Here’s a fair assortment for a mid-month dump. I look forward to Human Planet as all the other BBC Earth series I have seen have been exemplary.

Action & Adventure: The Physician

Comedy: Todd Barry: The Crowd Work Tour, Goodbye to All That

Lost Soul

Documentary: 10 Questions for the Dalai Lama, Joanna, A Year in Champagne, Lost Soul: The Doomed Journey of Richard Stanley’s Island of Dr. Moreau

Drama: An Act of War, The Comedian, Karla, An Amish Murder, Carnal Innocence

Faith: Pastor Brown

Foreign: Vandal

Creep

Horror: Creep, From the Dark, The Unwanted

Human Planet

Television: Carita de Angel, El Chavo Animado, El Internado, Rebelde, XH Derbez, Bad Ink, The Bible Rules, Bible Secrets Revealed, God Guns & Automobiles, Human Planet, Human Planet: Behind the Lens, MonsterQuest, WWII from Space, and new episodes of H20: Mermaid Adventures, The Killer Speaks, Preachers’ Daughters, Storage Wars: Texas, and America’s Book of Secrets

Thriller: Da Sweet Blood of Jesus, Christie’s Revenge, Imaginary Friend

Creep – Christopher Smith

Creep (2004) – Rated R

“After accidentally dozing off, Kate (Franka Potente) awakens to discover that she’s missed the last train from London — and that she may be trapped in the subterranean station for the night. But little does she know that she’s got company. Set in the bowels of London’s Underground and sewer system, this creepy tale of public transportation will make you think twice about snoozing on your next commute to work.”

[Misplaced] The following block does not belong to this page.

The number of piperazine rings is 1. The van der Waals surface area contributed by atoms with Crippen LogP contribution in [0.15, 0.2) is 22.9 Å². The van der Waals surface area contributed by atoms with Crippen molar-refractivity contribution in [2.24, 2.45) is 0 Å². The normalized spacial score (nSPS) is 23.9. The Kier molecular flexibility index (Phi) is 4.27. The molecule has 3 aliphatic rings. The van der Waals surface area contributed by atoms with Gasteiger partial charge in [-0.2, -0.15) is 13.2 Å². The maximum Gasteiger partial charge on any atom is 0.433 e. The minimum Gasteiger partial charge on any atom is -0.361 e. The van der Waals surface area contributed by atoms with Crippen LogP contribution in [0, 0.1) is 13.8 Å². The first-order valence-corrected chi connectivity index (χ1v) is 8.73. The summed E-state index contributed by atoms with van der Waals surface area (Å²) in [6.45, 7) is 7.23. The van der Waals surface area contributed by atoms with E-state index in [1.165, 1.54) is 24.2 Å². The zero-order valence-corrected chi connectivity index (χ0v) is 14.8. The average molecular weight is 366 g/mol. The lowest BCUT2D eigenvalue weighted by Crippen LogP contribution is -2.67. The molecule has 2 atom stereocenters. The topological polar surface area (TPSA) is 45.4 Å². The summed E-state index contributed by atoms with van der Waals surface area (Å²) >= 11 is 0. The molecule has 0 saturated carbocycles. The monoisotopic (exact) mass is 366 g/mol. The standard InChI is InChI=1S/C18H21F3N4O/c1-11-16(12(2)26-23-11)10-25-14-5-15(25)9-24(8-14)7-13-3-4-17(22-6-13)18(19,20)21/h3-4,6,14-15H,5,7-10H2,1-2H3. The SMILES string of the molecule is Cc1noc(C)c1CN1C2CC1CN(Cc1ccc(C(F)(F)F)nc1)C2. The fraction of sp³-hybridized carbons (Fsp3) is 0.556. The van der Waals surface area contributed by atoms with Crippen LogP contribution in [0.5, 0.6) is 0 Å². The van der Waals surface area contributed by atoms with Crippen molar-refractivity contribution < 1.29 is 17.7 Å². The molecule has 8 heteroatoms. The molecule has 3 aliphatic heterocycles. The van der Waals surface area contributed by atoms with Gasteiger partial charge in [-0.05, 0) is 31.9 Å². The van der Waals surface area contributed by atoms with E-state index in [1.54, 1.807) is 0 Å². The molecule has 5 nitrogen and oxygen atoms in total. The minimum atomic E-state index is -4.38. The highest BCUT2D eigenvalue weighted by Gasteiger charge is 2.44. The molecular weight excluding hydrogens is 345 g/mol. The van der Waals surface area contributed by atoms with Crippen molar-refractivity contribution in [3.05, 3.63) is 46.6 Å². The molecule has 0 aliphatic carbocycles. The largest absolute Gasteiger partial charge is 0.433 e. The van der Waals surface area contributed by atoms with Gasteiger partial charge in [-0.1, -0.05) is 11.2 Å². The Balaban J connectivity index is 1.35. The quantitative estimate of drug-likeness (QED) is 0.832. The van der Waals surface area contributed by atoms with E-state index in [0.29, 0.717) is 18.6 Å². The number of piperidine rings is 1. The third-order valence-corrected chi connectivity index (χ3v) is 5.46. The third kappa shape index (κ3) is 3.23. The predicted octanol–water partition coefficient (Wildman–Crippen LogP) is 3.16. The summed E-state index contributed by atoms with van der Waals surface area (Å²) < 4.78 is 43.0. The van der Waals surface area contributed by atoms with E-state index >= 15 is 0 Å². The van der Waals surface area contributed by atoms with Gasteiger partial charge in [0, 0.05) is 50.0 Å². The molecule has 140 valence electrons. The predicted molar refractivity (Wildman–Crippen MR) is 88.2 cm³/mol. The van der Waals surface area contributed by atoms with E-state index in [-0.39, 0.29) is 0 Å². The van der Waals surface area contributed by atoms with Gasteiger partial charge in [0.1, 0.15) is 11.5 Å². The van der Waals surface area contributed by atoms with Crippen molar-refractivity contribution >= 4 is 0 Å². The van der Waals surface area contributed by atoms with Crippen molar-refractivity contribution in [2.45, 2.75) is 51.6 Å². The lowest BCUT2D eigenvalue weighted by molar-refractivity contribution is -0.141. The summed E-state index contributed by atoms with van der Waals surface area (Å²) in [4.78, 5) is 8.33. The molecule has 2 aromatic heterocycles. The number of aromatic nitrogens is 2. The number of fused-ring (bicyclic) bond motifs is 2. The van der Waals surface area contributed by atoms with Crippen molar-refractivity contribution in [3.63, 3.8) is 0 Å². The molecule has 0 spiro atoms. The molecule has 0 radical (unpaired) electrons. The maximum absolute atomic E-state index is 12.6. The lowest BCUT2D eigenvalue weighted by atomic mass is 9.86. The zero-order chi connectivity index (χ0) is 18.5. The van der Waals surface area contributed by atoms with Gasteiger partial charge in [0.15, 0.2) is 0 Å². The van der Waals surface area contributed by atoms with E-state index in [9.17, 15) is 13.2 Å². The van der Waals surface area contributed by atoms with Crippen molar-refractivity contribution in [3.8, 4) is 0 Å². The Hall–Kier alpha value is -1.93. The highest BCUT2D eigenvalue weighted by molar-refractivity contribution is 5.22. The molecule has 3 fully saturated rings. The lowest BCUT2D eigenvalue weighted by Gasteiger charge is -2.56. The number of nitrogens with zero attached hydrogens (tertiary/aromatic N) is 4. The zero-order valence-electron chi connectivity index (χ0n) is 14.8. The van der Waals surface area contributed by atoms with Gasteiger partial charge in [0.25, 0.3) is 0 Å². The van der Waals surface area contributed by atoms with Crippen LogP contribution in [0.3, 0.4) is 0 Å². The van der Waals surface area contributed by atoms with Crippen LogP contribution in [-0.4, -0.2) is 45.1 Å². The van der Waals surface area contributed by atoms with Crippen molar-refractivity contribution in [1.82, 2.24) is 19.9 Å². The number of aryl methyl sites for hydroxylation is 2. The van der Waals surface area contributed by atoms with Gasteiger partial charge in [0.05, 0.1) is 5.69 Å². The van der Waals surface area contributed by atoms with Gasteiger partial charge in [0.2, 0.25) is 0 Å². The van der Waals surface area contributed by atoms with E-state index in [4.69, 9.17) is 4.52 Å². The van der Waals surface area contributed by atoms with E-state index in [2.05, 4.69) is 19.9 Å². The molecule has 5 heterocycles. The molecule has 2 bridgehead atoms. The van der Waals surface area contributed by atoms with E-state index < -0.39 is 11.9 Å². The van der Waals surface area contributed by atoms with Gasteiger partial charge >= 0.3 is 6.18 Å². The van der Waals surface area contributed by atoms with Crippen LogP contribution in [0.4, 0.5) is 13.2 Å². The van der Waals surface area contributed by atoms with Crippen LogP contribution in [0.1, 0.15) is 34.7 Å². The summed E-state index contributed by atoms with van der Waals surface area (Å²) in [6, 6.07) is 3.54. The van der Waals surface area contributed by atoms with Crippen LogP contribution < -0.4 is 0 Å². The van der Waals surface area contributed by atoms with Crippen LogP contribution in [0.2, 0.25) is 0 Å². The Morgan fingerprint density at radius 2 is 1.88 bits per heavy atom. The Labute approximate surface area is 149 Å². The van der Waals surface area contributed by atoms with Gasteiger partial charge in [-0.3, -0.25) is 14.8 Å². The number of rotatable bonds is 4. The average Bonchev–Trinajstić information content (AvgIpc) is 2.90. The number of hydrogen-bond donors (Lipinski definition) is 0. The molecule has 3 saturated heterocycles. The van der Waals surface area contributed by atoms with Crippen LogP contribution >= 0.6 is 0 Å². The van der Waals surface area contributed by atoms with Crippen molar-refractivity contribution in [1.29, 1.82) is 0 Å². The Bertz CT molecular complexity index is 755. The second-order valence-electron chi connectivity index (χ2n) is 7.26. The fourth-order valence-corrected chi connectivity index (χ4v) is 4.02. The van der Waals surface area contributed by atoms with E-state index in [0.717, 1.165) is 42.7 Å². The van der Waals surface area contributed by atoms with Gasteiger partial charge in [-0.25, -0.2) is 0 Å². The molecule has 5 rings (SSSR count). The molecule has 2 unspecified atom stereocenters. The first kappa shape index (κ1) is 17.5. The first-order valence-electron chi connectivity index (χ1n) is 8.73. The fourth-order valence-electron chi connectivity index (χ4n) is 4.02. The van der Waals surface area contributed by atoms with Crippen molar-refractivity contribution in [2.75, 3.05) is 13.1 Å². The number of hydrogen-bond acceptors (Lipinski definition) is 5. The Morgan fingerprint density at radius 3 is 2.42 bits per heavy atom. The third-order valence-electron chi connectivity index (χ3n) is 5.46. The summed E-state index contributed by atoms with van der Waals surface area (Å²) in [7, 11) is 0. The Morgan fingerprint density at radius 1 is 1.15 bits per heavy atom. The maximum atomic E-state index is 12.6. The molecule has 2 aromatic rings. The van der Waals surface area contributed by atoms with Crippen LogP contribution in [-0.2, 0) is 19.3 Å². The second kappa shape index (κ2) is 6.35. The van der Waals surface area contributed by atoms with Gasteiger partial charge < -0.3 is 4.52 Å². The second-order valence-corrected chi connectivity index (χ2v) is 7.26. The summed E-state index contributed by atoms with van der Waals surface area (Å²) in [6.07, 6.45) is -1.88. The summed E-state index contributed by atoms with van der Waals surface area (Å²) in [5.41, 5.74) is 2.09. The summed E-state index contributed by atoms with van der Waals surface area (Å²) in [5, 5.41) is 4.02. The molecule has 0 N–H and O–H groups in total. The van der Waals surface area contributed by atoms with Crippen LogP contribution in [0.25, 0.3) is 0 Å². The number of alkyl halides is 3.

“I don’t think any knight in shining armor is going to come and rescue you Kate”

With the subway being such a ubiquitous part of big city life, it is no wonder that there are a brace of films set there. Perhaps the deserted subway chase scene in An American Werewolf in London inspired Christopher Smith to set his first feature film as a director and writer here. While not as polished as his later efforts, Black Death and Triangle, Creep shows a lot of Smith’s potential.

Smith does make a daring choice of having his protagonist be a rather unlikeable young lady. Kate doesn’t care about anyone but herself and treats other people very shabbily. Franka Potente plays the lead here after her engaging star turn in Run, Lola, Run and she is quite good but apparently didn’t fit in with Hollywood. She went back to Germany after the two Bourne films she did.

Sean Harris (Micheletto in The Borgias) plays the pivotal role of Craig and is not seen clearly until the halfway point of the film. He is heavily covered in makeup but does a good creep-y job just the same. Next up for Harris is the role of Fifeld in Ridley Scott’s Prometheus.

In spite of numerous cliches, Smith is able to make this seem fresh. Of course no subway film would be the same without the ohmigosh-the-train-almost-hit-me scene or the don’t-step-on-that-rail-or-you’ll-be-electrocuted scene so those are thrown in here (and just as quickly thrown out). The final scene is thankfully not the usual for horror films and is quite funny in a low-key way.

People Watch: Look for Vas Blackwood (Rory in Lock, Stock and Two Smoking Barrels) as a maintenance worker named George.